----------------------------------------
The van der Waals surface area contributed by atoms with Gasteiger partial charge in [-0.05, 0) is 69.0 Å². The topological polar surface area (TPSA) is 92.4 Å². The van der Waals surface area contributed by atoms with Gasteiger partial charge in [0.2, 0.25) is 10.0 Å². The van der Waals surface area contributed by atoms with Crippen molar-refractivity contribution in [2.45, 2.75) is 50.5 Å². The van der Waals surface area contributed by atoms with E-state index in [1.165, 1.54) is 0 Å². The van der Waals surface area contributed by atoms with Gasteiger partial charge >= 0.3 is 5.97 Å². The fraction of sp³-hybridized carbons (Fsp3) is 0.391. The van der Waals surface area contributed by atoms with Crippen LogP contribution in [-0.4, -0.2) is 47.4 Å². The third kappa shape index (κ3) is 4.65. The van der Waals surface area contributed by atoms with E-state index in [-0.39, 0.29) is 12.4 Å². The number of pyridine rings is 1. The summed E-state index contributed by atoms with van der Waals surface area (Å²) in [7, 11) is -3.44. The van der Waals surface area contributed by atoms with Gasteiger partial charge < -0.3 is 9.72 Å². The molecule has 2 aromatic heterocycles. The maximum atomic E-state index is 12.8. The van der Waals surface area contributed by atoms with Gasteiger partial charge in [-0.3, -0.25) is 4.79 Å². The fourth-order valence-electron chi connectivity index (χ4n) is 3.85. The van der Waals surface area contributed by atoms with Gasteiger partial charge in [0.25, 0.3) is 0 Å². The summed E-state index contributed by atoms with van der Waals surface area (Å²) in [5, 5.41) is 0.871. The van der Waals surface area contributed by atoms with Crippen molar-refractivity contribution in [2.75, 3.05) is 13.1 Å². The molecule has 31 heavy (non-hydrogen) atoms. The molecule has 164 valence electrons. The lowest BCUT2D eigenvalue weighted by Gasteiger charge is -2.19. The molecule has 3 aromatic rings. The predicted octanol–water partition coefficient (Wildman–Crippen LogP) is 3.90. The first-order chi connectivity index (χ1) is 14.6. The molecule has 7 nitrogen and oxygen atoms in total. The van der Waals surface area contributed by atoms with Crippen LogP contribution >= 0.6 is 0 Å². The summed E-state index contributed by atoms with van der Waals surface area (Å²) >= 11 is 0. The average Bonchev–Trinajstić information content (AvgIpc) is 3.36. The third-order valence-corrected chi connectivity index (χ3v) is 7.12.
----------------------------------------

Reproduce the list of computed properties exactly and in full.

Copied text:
The van der Waals surface area contributed by atoms with Gasteiger partial charge in [-0.05, 0) is 69.0 Å². The topological polar surface area (TPSA) is 92.4 Å². The van der Waals surface area contributed by atoms with Gasteiger partial charge in [0.2, 0.25) is 10.0 Å². The van der Waals surface area contributed by atoms with Crippen molar-refractivity contribution in [2.45, 2.75) is 50.5 Å². The van der Waals surface area contributed by atoms with E-state index in [1.165, 1.54) is 0 Å². The van der Waals surface area contributed by atoms with Gasteiger partial charge >= 0.3 is 5.97 Å². The fraction of sp³-hybridized carbons (Fsp3) is 0.391. The van der Waals surface area contributed by atoms with Crippen LogP contribution in [-0.4, -0.2) is 47.4 Å². The third kappa shape index (κ3) is 4.65. The van der Waals surface area contributed by atoms with E-state index in [-0.39, 0.29) is 12.4 Å². The number of pyridine rings is 1. The summed E-state index contributed by atoms with van der Waals surface area (Å²) in [7, 11) is -3.44. The van der Waals surface area contributed by atoms with Gasteiger partial charge < -0.3 is 9.72 Å². The molecule has 2 aromatic heterocycles. The maximum atomic E-state index is 12.8. The van der Waals surface area contributed by atoms with Gasteiger partial charge in [-0.3, -0.25) is 4.79 Å². The fourth-order valence-electron chi connectivity index (χ4n) is 3.85. The van der Waals surface area contributed by atoms with Gasteiger partial charge in [0.25, 0.3) is 0 Å². The summed E-state index contributed by atoms with van der Waals surface area (Å²) in [5, 5.41) is 0.871. The van der Waals surface area contributed by atoms with Crippen molar-refractivity contribution in [2.75, 3.05) is 13.1 Å². The molecule has 31 heavy (non-hydrogen) atoms. The molecule has 164 valence electrons. The lowest BCUT2D eigenvalue weighted by Gasteiger charge is -2.19. The molecule has 3 aromatic rings. The predicted octanol–water partition coefficient (Wildman–Crippen LogP) is 3.90. The first-order chi connectivity index (χ1) is 14.6. The molecule has 7 nitrogen and oxygen atoms in total. The van der Waals surface area contributed by atoms with Crippen LogP contribution >= 0.6 is 0 Å². The summed E-state index contributed by atoms with van der Waals surface area (Å²) >= 11 is 0. The average Bonchev–Trinajstić information content (AvgIpc) is 3.36. The third-order valence-corrected chi connectivity index (χ3v) is 7.12.